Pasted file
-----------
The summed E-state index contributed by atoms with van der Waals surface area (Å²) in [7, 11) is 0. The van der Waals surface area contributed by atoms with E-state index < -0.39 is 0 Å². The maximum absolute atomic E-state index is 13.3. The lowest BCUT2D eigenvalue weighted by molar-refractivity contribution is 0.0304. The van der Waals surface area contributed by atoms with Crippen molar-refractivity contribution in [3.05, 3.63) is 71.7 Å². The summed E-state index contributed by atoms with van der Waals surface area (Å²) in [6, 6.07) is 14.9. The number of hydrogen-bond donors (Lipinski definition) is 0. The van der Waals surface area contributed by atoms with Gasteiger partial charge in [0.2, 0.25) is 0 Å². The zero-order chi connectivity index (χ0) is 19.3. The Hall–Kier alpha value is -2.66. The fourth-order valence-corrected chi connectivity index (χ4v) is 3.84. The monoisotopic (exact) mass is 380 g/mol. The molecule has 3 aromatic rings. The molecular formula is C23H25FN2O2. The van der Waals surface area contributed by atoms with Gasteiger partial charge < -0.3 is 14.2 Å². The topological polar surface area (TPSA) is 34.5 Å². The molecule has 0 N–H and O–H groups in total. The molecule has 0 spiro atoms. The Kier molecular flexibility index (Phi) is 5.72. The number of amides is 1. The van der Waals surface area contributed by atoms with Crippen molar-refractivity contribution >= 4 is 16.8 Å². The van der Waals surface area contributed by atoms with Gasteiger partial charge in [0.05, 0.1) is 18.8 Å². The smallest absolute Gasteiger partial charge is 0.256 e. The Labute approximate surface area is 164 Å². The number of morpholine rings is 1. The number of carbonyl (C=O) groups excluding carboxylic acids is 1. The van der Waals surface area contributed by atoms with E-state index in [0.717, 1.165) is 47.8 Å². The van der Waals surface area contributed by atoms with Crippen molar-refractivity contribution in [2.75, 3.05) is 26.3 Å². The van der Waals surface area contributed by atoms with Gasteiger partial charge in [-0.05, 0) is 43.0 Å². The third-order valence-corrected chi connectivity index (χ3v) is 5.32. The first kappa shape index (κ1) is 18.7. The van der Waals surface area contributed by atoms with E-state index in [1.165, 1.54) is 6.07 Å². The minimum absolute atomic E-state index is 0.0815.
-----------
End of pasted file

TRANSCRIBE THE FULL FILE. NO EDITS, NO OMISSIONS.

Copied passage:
The summed E-state index contributed by atoms with van der Waals surface area (Å²) in [7, 11) is 0. The van der Waals surface area contributed by atoms with E-state index < -0.39 is 0 Å². The maximum absolute atomic E-state index is 13.3. The lowest BCUT2D eigenvalue weighted by molar-refractivity contribution is 0.0304. The van der Waals surface area contributed by atoms with Crippen molar-refractivity contribution in [3.05, 3.63) is 71.7 Å². The summed E-state index contributed by atoms with van der Waals surface area (Å²) in [6, 6.07) is 14.9. The number of hydrogen-bond donors (Lipinski definition) is 0. The van der Waals surface area contributed by atoms with Gasteiger partial charge in [0.2, 0.25) is 0 Å². The zero-order chi connectivity index (χ0) is 19.3. The Hall–Kier alpha value is -2.66. The fourth-order valence-corrected chi connectivity index (χ4v) is 3.84. The monoisotopic (exact) mass is 380 g/mol. The molecule has 3 aromatic rings. The molecular formula is C23H25FN2O2. The van der Waals surface area contributed by atoms with Gasteiger partial charge < -0.3 is 14.2 Å². The topological polar surface area (TPSA) is 34.5 Å². The molecule has 0 N–H and O–H groups in total. The molecule has 0 spiro atoms. The Kier molecular flexibility index (Phi) is 5.72. The number of amides is 1. The van der Waals surface area contributed by atoms with Crippen molar-refractivity contribution >= 4 is 16.8 Å². The van der Waals surface area contributed by atoms with Gasteiger partial charge in [0.05, 0.1) is 18.8 Å². The smallest absolute Gasteiger partial charge is 0.256 e. The Labute approximate surface area is 164 Å². The number of morpholine rings is 1. The number of carbonyl (C=O) groups excluding carboxylic acids is 1. The van der Waals surface area contributed by atoms with E-state index in [0.717, 1.165) is 47.8 Å². The van der Waals surface area contributed by atoms with Crippen molar-refractivity contribution in [2.75, 3.05) is 26.3 Å². The van der Waals surface area contributed by atoms with Gasteiger partial charge in [-0.05, 0) is 43.0 Å². The third-order valence-corrected chi connectivity index (χ3v) is 5.32. The first kappa shape index (κ1) is 18.7. The van der Waals surface area contributed by atoms with E-state index in [1.165, 1.54) is 6.07 Å². The minimum absolute atomic E-state index is 0.0815.